The Chester Grosvenor
“Luxury and comfort within the Roman walls” - AA Inspector
- Social distancing and safety measures in place
- Follows government and industry guidelines for COVID-19
- Signed up to the AA COVID Confident Charter
We are temperature checking all team members when they arrive and formulating bubbles which will minimise the risk of an infection spread.
Our Inspector's view
Located within the Roman walls of the city, this Grade II listed, half-timbered building is the essence of Englishness. Furnished with fine fabrics and queen- or king-size beds, the suites and bedrooms are of the highest standard, each designed with guest comfort as a priority. The eating options are the art deco La Brasserie, a bustling venue awarded 2 AA Rosettes; the Arkle Bar and Lounge for morning coffee, light lunches, afternoon tea and drinks; plus the fine dining restaurant, Simon Radley at The Chester Grosvenor, which offers creative cuisine with flair and style, and has been awarded 4 AA Rosettes. The hotel has a luxury spa and small fitness centre.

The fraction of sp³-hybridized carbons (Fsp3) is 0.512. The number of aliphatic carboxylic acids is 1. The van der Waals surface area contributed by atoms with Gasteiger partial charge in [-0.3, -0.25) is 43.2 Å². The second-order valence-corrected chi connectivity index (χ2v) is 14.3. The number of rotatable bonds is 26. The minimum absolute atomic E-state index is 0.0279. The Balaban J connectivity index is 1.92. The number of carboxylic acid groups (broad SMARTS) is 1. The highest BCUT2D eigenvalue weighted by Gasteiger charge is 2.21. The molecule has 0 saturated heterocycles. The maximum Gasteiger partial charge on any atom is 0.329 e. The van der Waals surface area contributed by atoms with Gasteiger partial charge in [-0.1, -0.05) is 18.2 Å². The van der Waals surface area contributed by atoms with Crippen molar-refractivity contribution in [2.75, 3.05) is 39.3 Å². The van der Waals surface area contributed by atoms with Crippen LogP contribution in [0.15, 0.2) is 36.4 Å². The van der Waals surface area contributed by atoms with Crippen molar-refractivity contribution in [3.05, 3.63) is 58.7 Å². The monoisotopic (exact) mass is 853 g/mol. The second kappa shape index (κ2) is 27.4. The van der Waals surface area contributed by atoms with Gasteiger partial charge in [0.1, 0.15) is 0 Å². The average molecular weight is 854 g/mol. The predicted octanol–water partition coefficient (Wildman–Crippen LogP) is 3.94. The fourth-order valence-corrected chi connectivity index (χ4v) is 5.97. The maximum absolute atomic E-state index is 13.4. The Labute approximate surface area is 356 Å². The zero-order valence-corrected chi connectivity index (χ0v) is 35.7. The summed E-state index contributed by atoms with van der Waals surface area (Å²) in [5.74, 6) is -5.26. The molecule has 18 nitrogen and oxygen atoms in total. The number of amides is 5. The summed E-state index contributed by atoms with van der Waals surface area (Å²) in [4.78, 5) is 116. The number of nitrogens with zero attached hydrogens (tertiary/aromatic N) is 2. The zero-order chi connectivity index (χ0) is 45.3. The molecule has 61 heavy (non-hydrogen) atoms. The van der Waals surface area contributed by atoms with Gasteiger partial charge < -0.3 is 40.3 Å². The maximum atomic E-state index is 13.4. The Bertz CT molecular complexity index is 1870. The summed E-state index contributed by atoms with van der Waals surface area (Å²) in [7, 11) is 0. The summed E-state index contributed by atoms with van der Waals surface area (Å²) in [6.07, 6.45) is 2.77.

Facilities – at a glance
- En-suite rooms: 80
- Family rooms: 0
- Satellite TV available
- Free TV
- Broadband available
- WiFi available
- Hearing loop installed
- Children welcome
- Gym available
- Spa Available
- Weekly Entertainment
- New Year entertainment programme
- Lift available
- Night porter available
- Fully air conditioned
- Accessible bedrooms: 1
- Walk-in showers
- Steps for wheelchair: 2
- Maximum number of guests: 250
Also in the area
About the area
Nestled between the Welsh hills and Derbyshire Peaks, the Cheshire plains make an ideal location to take things slow and mess around in boats. Cheshire has more than 200 miles (302 km) of man-made waterways, more than any other county in England. The Cheshire Ring is formed from the Rochdale, Ashton, Peak Forest, Macclesfield, Trent and Mersey and Bridgewater canals. This route takes you through a lot of Cheshire, and bits of other counties as well.
While exploring the county’s waterways, covering ground on foot or admiring the typical white plaster and black timber-frame houses, make sure to have a taste of Cheshire’s most famous produce. Although Cheddar has become Britain’s most popular cheese (accounting for over half of the cheese sales in the UK), it was once Cheshire cheese that was in every workman’s pocket back in the 18th century. Its moist, crumbly texture and slightly salty taste mean it goes well with fruit, peppers or tomatoes. As well as the usual white, there are also red and blue veined varieties.
Restaurants and Pubs
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